Title: In Bloom
Director: Kevin Kerslake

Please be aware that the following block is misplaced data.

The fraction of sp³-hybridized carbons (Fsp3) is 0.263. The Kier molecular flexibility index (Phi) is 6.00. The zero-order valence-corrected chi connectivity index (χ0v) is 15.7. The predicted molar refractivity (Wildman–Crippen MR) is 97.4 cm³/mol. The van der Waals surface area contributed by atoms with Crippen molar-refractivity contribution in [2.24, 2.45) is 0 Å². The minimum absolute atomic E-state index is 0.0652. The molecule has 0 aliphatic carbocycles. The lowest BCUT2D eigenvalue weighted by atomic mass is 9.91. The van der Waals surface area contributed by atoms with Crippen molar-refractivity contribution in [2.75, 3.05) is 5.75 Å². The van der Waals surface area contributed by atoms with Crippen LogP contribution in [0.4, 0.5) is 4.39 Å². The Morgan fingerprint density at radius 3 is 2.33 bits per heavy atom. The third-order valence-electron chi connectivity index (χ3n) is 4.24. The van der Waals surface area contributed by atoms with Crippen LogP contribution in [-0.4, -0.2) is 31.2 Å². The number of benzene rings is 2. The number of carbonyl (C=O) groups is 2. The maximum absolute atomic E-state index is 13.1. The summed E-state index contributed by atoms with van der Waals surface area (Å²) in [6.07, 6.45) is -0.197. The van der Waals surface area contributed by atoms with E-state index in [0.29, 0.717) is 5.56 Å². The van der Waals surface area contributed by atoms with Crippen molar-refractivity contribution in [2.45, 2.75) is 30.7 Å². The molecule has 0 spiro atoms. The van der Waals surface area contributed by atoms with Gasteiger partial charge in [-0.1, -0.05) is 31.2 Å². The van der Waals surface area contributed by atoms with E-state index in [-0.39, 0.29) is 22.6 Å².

The Beatles' first appearance on "The Ed Sullivan Show" in 1964: one of the great watershed moments of modern popular culture. An hour when, as legend holds, no crimes were reported in America because even the criminals stayed home to watch. It doesn't take much to pay homage to such a moment from our collective memory, as everyone from Billy Joel to Outkast to the Red Hot Chili Peppers has proven over the years. It does, however, take some chutzpah to take that memory and publicly thumb one's nose at it, which is precisely what Nirvana do with "In Bloom." No, it's not even close to the same setting, and Doug Llewellyn is not Ed Sullivan by any stretch, but the long-haired-yet-clean-cut pretty-boy look and the host's repeated assertion that they're "really nice boys" leaves little doubt as to the target. With later viewings, though, we realize that it's not so much the Beatles they're skewering as themselves, their public image, their budding superstardom, and even grunge itself, with their in-drag displays of tongue-in-cheek prop-smashing. What sells it, though, is the art direction, especially the use of vintage television equipment and Kevin Kerslake's inspired decision to use in-the-camera lens shift to cut between Good Nirvana and Evil Nirvana, rather than simple cross-cutting. Nirvana's finest.